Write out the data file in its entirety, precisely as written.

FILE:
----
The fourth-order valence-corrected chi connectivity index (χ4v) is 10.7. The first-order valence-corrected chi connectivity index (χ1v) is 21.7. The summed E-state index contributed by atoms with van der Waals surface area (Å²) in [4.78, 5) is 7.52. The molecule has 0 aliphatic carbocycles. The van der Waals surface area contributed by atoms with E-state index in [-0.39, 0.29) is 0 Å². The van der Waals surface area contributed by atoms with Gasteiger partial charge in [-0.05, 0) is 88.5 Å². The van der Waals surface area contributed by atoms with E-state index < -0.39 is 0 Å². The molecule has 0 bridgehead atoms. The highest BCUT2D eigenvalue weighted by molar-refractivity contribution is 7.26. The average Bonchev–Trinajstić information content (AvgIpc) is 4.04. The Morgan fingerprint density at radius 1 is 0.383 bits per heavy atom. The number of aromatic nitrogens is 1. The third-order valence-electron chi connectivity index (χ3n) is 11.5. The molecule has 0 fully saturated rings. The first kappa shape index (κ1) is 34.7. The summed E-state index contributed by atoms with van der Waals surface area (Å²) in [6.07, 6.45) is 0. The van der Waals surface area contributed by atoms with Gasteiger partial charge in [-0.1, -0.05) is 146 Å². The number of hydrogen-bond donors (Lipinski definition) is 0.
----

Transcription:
The fourth-order valence-corrected chi connectivity index (χ4v) is 10.7. The first-order valence-corrected chi connectivity index (χ1v) is 21.7. The summed E-state index contributed by atoms with van der Waals surface area (Å²) in [4.78, 5) is 7.52. The molecule has 0 aliphatic carbocycles. The van der Waals surface area contributed by atoms with E-state index in [-0.39, 0.29) is 0 Å². The van der Waals surface area contributed by atoms with Gasteiger partial charge in [-0.05, 0) is 88.5 Å². The van der Waals surface area contributed by atoms with E-state index < -0.39 is 0 Å². The molecule has 0 bridgehead atoms. The highest BCUT2D eigenvalue weighted by molar-refractivity contribution is 7.26. The average Bonchev–Trinajstić information content (AvgIpc) is 4.04. The Morgan fingerprint density at radius 1 is 0.383 bits per heavy atom. The number of aromatic nitrogens is 1. The third-order valence-electron chi connectivity index (χ3n) is 11.5. The molecule has 0 fully saturated rings. The first kappa shape index (κ1) is 34.7. The summed E-state index contributed by atoms with van der Waals surface area (Å²) in [6.07, 6.45) is 0. The van der Waals surface area contributed by atoms with Gasteiger partial charge in [-0.1, -0.05) is 146 Å². The number of hydrogen-bond donors (Lipinski definition) is 0.